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Confluence Health Invests in the Healthcare Leaders of Tomorrow

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  • Written By: Confluence Health
Confluence Health Invests in the Healthcare Leaders of Tomorrow

It all started 8 years ago when Ceci Wood, volunteer service manager at Confluence Health, attended a conference on the east coast. Returning to the Pacific Northwest, she asked her boss at the time, JoEllen Colson, if they could start a similar program at Confluence Health. Colson, who now serves as the vice president for ancillary services, agreed.

“I remember thinking that this sounded like an excellent new opportunity for Confluence Health to better reach out to and support students thinking about joining the healthcare profession,” reflected Colson. “So I gave Ceci the green light.”

It started small and often needed donations to help cover program costs. But despite the challenges, in 2016 Confluence Health welcomed its first cohort of 14- to 15-year-old students. In a tip of the hat to the popular television series, the program was named Caring Student Interns, or CSI for short. Initially only 16 students, the program has grown to 24 and has welcomed participants from Wenatchee, East Wenatchee, Entiat, Cashmere, and Waterville, priding itself on welcoming a wide number of students from all backgrounds, public or privately educated, who have an interest in the medical field.

“This is such a great program,” agreed Tracey Kasnic, chief nursing officer at Confluence Health and the executive sponsor of the camp this year. “We’re always so pleased to have the students get a chance to see what goes on within healthcare in a really unique way.”

Though the COVID-19 health crisis forced the program to take a two-year hiatus, the program was back this year with a new group of enthusiastic participants, and an equally excited group of Confluence Health teams who worked to connect with the students.

“What is so great is the buy-in we see from the teams that participate,” commented Wood. “Getting to talk excitedly about their jobs not only inspires students – some of whom later credit CSI for inspiring them to go into healthcare – but stirs something powerful in the teams. It sparks a renewed passion in their work, making us all better.”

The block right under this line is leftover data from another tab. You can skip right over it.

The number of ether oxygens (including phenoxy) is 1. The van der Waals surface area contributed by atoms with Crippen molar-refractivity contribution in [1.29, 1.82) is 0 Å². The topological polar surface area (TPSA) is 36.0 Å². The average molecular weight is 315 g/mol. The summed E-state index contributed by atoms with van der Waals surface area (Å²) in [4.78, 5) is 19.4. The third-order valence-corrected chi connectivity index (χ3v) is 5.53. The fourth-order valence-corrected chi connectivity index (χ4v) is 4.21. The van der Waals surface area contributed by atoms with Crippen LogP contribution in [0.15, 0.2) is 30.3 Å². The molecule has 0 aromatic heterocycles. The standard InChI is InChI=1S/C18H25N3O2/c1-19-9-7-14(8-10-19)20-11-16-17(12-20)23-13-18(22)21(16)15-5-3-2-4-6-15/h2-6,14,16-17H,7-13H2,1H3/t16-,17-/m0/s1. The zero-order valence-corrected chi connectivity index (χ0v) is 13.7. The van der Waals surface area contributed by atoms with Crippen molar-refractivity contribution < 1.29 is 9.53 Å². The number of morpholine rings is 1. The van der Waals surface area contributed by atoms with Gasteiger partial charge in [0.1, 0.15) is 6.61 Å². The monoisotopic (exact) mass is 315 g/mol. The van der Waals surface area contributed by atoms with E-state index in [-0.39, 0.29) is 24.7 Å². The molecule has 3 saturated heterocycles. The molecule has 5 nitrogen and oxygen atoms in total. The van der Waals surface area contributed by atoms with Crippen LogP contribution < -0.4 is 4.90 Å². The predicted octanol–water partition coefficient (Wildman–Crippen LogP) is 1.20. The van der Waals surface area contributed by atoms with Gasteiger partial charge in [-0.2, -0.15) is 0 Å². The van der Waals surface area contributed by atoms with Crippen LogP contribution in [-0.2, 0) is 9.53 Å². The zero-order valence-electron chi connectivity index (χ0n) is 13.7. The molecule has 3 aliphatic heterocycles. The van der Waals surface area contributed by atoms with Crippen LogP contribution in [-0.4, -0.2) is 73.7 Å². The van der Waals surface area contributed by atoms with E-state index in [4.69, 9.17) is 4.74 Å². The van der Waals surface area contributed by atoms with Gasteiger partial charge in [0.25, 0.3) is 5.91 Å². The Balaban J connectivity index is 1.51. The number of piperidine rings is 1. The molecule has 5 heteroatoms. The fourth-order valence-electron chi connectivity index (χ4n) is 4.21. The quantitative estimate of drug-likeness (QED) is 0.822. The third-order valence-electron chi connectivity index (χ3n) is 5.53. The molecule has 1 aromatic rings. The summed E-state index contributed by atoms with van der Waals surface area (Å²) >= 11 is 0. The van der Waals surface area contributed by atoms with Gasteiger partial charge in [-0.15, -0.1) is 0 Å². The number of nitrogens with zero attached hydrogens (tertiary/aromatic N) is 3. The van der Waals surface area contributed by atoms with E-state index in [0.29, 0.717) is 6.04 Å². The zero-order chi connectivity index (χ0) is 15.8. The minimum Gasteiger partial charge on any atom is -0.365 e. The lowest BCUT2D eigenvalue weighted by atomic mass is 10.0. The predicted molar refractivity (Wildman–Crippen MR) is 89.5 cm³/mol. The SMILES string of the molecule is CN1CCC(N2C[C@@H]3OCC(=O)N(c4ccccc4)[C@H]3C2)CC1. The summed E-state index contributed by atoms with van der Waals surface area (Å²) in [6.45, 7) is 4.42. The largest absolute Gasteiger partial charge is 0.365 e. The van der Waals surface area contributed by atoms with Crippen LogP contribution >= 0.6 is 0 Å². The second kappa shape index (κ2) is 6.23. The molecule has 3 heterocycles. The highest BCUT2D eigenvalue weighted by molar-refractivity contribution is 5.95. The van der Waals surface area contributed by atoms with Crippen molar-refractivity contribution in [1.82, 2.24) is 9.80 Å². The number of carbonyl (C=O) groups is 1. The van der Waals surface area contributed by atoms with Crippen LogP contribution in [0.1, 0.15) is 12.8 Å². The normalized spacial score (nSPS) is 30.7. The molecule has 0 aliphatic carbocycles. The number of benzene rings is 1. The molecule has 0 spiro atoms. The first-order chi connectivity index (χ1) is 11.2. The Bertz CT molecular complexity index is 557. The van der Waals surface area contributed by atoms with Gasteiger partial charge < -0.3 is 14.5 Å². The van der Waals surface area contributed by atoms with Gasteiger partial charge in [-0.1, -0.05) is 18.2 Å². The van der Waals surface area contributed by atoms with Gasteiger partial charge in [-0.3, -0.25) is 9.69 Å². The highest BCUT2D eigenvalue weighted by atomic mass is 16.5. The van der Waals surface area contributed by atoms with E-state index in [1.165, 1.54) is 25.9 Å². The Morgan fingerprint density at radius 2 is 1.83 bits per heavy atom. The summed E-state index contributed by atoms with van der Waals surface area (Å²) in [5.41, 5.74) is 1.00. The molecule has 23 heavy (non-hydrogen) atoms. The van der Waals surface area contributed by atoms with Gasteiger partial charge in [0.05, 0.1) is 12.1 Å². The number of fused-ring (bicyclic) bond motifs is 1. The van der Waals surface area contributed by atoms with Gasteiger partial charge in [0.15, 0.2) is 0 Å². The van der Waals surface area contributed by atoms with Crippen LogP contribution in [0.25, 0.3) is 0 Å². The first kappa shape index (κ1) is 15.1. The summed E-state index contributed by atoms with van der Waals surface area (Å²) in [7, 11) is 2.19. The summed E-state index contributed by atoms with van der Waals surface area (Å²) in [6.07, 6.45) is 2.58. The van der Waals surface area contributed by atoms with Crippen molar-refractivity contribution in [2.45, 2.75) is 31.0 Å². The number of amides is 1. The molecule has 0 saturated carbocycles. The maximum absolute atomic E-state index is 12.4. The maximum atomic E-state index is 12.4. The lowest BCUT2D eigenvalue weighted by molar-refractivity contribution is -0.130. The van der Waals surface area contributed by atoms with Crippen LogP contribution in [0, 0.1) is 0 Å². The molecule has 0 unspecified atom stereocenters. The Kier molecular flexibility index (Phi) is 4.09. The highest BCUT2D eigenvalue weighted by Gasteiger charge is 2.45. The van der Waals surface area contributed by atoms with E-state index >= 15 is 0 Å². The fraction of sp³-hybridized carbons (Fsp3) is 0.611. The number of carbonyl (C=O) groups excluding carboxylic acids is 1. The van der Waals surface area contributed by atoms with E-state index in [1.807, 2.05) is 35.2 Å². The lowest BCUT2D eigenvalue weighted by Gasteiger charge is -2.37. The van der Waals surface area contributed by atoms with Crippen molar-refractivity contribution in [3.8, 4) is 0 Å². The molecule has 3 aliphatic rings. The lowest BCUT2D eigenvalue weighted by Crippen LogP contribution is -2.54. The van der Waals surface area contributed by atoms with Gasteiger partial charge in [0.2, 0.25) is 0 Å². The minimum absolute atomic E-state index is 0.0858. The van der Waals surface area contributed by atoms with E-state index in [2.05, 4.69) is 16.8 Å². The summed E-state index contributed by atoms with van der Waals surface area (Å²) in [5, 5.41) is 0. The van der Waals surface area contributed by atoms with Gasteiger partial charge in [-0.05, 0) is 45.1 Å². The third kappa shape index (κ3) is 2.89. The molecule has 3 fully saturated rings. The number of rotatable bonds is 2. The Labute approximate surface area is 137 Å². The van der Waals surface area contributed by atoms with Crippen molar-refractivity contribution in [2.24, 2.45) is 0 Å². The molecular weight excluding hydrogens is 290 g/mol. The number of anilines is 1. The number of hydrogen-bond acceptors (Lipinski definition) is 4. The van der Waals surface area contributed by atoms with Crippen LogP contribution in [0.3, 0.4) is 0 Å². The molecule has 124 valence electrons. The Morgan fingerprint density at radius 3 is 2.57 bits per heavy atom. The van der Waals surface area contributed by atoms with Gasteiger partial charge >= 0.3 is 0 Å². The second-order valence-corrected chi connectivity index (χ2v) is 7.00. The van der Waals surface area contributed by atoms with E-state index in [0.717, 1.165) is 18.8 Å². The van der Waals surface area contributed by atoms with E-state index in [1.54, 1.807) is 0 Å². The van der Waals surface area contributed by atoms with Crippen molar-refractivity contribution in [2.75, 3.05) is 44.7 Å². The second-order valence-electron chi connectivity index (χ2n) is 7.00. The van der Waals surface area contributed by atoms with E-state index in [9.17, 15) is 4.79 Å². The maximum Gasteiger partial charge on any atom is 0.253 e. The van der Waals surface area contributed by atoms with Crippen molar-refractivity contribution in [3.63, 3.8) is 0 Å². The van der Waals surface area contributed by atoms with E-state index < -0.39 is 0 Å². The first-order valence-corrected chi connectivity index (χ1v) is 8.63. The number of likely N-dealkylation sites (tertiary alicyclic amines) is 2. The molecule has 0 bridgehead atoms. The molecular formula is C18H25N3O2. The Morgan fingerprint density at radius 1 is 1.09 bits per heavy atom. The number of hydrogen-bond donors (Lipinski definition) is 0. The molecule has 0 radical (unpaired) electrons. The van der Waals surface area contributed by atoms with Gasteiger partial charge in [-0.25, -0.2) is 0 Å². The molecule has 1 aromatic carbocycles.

To help make the learning come alive, the program focuses on a diverse number of on-site, hands-on experiences and the opportunity work alongside nurses, caregivers, and even Confluence Health leadership to better learn about the profession and understand the various paths to entering the field. Student Coordinator Casey Vogt, who works with Wood to put on the program, says that one of the major goals is to not only expose students to various pathways to these careers, but also to champion the diversity of the various jobs in healthcare, helping students and parents alike to realize that there are jobs such as radiological technician or case manager in addition to the more well-known jobs such as nurse and physician.

“CSI reminds people of the amazing variety of jobs in healthcare, and the numerous paths to get there,” added Vogt. “It’s great to see the spark it inspires in all who participate, from students to adults.”

Activities for the students range from working with prosthetics to going through scenarios with Human Resources to role playing in case management with fictional scenarios based on Star Wars universe characters. The ultrasound
department chimed in this year with lessons about sound featuring references to the famous “rippling water in a cup” scene in the film Jurassic Park and others helped grow bacteria in petri dishes from an exercise swabbing surfaces to learn about germ spread.

And, of course, no medical profession-focused camp would be complete without an opportunity for dissecting. This year students had the chance to dissect animal eyes, brains, and even hearts, with some help and participation from Confluence Health administrators who joined in the activity.

“It was great to experience the curiosity and excitement that these students brought to this event,” commented Dr. Jason Lake, chief medical officer, who helped during the heart dissection activity. “Confluence Health is proud to help foster their passion for science and introduce them to health-related professions.”